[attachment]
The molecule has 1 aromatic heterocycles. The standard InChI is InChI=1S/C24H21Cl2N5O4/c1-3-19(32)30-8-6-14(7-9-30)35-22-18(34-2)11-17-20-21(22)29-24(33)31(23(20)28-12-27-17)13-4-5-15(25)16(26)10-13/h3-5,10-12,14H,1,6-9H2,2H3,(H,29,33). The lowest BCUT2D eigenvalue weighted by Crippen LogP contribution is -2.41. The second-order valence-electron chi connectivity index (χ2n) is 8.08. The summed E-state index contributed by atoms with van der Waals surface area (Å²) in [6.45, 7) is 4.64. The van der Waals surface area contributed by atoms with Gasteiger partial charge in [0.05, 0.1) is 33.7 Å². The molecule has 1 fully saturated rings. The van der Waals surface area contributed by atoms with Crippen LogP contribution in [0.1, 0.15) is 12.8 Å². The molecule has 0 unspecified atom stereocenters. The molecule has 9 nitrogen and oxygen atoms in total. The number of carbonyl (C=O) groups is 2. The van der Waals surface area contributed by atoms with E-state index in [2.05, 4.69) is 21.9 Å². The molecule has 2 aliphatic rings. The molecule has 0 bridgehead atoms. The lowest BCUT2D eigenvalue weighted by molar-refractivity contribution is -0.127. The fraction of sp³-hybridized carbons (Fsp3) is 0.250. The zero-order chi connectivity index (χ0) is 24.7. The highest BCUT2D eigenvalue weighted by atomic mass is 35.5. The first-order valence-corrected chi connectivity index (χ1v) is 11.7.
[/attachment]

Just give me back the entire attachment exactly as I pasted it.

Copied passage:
The molecule has 1 aromatic heterocycles. The standard InChI is InChI=1S/C24H21Cl2N5O4/c1-3-19(32)30-8-6-14(7-9-30)35-22-18(34-2)11-17-20-21(22)29-24(33)31(23(20)28-12-27-17)13-4-5-15(25)16(26)10-13/h3-5,10-12,14H,1,6-9H2,2H3,(H,29,33). The lowest BCUT2D eigenvalue weighted by Crippen LogP contribution is -2.41. The second-order valence-electron chi connectivity index (χ2n) is 8.08. The summed E-state index contributed by atoms with van der Waals surface area (Å²) in [6.45, 7) is 4.64. The van der Waals surface area contributed by atoms with Gasteiger partial charge in [0.05, 0.1) is 33.7 Å². The molecule has 1 fully saturated rings. The van der Waals surface area contributed by atoms with Crippen LogP contribution in [0.1, 0.15) is 12.8 Å². The molecule has 0 unspecified atom stereocenters. The molecule has 9 nitrogen and oxygen atoms in total. The number of carbonyl (C=O) groups is 2. The van der Waals surface area contributed by atoms with E-state index in [2.05, 4.69) is 21.9 Å². The molecule has 2 aliphatic rings. The molecule has 0 bridgehead atoms. The lowest BCUT2D eigenvalue weighted by molar-refractivity contribution is -0.127. The fraction of sp³-hybridized carbons (Fsp3) is 0.250. The zero-order chi connectivity index (χ0) is 24.7. The highest BCUT2D eigenvalue weighted by atomic mass is 35.5. The first-order valence-corrected chi connectivity index (χ1v) is 11.7.